Orange County to revisit outsourcing numbers

Orange County, Calif. plans to compare specific job classifications when it revisits a preliminary take on in-house versus outsourced labor costs for information technology services.

The county released a series of charts, dated April 11, that provide a comparison of the county’s IT staffing cost and that of outsourcing contractor Affiliated Computer Services (ACS). Orange County’s IT work is performed by 419 county employees and 184 ACS staffers, according to the county. The cost comparison found little difference between county and contractor labor costs: ACS services came in at an average annual cost per employee of $119,500, while the figure for county employees was $120,223. 

Orange Co.'s IT department undertook the cost comparison, with assistance from the county’s auditor-controller department. The assessment took salary and benefits for IT staff members into account. But David Sundstrom, the county’s auditor-controller, said the cost comparison didn’t directly compare specific job classifications, such as programmers, architects, and database administrators.

Sundstrom said a subsequent look into labor costs will seek to provide a head-to-head comparison of job categories. “I think we can get some comparisons,” he said. “I have asked for a more detailed assessment.”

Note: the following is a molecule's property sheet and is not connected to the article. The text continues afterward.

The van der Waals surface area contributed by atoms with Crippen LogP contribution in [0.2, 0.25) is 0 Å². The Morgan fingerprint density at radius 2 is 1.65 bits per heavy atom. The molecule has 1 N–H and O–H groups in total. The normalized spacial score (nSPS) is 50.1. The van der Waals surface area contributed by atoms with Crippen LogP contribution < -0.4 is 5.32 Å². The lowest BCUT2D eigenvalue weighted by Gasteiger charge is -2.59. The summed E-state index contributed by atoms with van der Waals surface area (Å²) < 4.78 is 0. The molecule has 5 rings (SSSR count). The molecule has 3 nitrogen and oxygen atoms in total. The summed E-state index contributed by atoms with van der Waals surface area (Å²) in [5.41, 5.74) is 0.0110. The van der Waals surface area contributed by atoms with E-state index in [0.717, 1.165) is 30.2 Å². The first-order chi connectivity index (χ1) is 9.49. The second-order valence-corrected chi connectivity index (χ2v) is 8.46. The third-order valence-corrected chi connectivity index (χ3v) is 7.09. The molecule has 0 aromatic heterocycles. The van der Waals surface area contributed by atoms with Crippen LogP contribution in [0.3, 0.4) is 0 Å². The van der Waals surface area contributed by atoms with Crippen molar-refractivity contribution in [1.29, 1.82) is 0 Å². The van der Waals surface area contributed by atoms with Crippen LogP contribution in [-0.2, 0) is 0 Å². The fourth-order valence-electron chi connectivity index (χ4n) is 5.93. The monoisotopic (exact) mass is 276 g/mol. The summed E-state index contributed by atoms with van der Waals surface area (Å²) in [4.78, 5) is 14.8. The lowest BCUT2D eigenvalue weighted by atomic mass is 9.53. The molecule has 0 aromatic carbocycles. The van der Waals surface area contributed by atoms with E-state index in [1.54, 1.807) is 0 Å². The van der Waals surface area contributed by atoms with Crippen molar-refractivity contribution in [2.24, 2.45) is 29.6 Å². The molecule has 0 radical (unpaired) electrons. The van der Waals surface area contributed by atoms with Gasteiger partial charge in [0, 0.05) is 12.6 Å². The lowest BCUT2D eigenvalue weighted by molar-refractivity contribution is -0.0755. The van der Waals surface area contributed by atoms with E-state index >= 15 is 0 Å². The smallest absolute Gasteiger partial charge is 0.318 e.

As the exploration of labor rates continues, Sundstrom noted that cost is among many elements that factor into outsourcing. He cited the ability to obtain just-in-time IT resources as a key consideration.

“An advantage of our services is the flexibility our contract allows, and in fact, we've utilized that flexibility several times during the course of this contract,” said Kevin Lightfoot, vice president of corporate communications at ACS.

“ACS has been working closely with Orange County as their technology partner for several years, and we continue to focus on providing the county with the services necessary to help the government serve the needs of local residents,” he added.

Featured

  • Defense
    Ryan D. McCarthy being sworn in as Army Secretary Oct. 10, 2019. (Photo credit: Sgt. Dana Clarke/U.S. Army)

    Army wants to spend nearly $1B on cloud, data by 2025

    Army Secretary Ryan McCarthy said lack of funding or a potential delay in the JEDI cloud bid "strikes to the heart of our concern."

  • Congress
    Rep. Jim Langevin (D-R.I.) at the Hack the Capitol conference Sept. 20, 2018

    Jim Langevin's view from the Hill

    As chairman of of the Intelligence and Emerging Threats and Capabilities subcommittee of the House Armed Services Committe and a member of the House Homeland Security Committee, Rhode Island Democrat Jim Langevin is one of the most influential voices on cybersecurity in Congress.

Stay Connected

FCW INSIDER

Sign up for our newsletter.

I agree to this site's Privacy Policy.